There is a considerable investment in Philadelphia in facilities for the marketing and distribution of perishable agricultural commodities. Furthermore, there are many parties in interest, including the railroads, with substantial investments in large produce terminals and property owners in the Dock Street area of Philadelphia. The interest of many such parties would be involved in the establishment of a single market facility in Philadelphia, such as contemplated by this bill. The Chamber of Commerce of Philadelphia has recently established a special committee to study this subject. If, as a result, a more suitable plan than now exists can be devised and the plan is economically feasible, it is our belief that private enterprise would undertake the development without assistance from the Federal Government as provided for in this proposed legislation.

The Chamber of Commerce of Philadelphia is opposed to the nationalization of business and any industry. This legislation is particularly objectionable as it is proposed that the Government finance such projects as are deemed by private financial interests to be unsound. The results would be that the Government could ultimately own and operate the markets throughout the Nation or sell them to private enterprise at a loss. The bill, if enacted, therefore, would be another source of Federal subsidy to certain interests and a burden on the general taxpayer.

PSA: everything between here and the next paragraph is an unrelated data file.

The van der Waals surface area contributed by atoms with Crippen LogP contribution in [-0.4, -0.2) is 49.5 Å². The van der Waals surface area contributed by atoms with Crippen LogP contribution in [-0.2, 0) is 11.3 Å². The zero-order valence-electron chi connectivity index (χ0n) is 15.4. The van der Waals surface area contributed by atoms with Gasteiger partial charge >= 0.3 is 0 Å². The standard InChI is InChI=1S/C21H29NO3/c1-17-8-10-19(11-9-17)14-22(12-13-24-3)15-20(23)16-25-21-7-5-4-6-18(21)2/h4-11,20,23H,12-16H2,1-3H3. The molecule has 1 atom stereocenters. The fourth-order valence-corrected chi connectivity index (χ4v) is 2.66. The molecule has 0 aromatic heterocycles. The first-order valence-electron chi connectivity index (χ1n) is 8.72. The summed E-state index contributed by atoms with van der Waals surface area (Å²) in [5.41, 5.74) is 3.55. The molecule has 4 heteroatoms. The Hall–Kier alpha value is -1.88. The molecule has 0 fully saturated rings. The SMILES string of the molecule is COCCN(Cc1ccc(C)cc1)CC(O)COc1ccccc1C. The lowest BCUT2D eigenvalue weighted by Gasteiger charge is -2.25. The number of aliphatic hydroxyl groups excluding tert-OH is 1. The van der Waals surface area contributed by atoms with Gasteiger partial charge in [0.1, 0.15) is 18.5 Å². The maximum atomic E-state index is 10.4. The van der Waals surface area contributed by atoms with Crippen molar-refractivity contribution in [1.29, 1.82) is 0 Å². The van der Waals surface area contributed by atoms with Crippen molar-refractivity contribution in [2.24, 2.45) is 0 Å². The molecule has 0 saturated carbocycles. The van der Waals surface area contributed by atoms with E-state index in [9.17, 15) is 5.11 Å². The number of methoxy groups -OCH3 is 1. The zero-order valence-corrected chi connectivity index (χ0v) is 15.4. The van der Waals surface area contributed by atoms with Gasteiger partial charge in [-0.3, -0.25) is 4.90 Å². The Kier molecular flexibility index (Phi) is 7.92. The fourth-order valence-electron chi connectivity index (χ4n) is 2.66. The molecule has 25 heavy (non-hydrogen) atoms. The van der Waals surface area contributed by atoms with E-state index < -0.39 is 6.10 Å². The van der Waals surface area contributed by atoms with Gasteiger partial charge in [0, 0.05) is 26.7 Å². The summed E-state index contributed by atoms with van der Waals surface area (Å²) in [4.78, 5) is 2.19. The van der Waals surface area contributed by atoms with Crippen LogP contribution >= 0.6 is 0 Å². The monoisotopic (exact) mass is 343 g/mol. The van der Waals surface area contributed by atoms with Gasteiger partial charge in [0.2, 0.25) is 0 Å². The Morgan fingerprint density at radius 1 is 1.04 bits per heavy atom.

Under the plan, control of the operation of such facilities would be vested in the Secretary of Agriculture or in a subordinate selected by him and the initiative and judgment of private enterprise would be submerged.

I wish to emphasize the fact that our appearance here is only in opposition to the proposed bill and not in opposition to improved facilities which may be devised in a proper way for a more economical and expeditious handling of perishable agricultural commodities.

The principle of this bill is fundamentally wrong and we sincerely urge that your committee disapprove the proposal.

The CHAIRMAN. Thank you very much, Mr. Williams. Mr. Phillips would like to ask you some questions.

Mr. Phillips. Mr. Williams, the Philadelphia market is the old Dock Street market?

Mr. WILLIAMS. That is correci, sir.
Mr. PHILLIPS. When was that built?
Mr. WillIAMS. That I do not know; many, many years ago.
Mr. PHILLIPS. How many years would you estimate?
Mr. WILLIAMS. I would not hazard a guess.

Mr. Phillips. What improvements have been made in the Dock Street market in the time that it has been in existence?